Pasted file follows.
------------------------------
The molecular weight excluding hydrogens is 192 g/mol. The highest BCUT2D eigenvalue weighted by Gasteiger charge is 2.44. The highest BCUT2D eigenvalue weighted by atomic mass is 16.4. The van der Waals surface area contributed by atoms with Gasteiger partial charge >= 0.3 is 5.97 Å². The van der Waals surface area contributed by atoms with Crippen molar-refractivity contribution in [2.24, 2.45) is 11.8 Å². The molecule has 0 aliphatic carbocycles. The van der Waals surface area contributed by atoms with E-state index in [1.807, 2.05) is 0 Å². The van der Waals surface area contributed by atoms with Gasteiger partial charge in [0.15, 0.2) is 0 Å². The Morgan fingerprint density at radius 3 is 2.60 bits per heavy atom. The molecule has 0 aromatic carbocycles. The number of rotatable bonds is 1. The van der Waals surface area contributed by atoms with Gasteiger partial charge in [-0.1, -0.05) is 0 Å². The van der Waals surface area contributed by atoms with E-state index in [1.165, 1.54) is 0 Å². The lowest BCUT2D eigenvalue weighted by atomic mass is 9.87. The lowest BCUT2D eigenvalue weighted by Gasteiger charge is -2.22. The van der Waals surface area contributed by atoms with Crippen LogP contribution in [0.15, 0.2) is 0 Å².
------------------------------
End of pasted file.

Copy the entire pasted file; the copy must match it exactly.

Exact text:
The molecular weight excluding hydrogens is 192 g/mol. The highest BCUT2D eigenvalue weighted by Gasteiger charge is 2.44. The highest BCUT2D eigenvalue weighted by atomic mass is 16.4. The van der Waals surface area contributed by atoms with Gasteiger partial charge >= 0.3 is 5.97 Å². The van der Waals surface area contributed by atoms with Crippen molar-refractivity contribution in [2.24, 2.45) is 11.8 Å². The molecule has 0 aliphatic carbocycles. The van der Waals surface area contributed by atoms with E-state index in [1.807, 2.05) is 0 Å². The van der Waals surface area contributed by atoms with Gasteiger partial charge in [0.15, 0.2) is 0 Å². The Morgan fingerprint density at radius 3 is 2.60 bits per heavy atom. The molecule has 0 aromatic carbocycles. The number of rotatable bonds is 1. The van der Waals surface area contributed by atoms with Gasteiger partial charge in [-0.1, -0.05) is 0 Å². The van der Waals surface area contributed by atoms with E-state index in [1.165, 1.54) is 0 Å². The lowest BCUT2D eigenvalue weighted by atomic mass is 9.87. The lowest BCUT2D eigenvalue weighted by Gasteiger charge is -2.22. The van der Waals surface area contributed by atoms with Crippen LogP contribution in [0.15, 0.2) is 0 Å².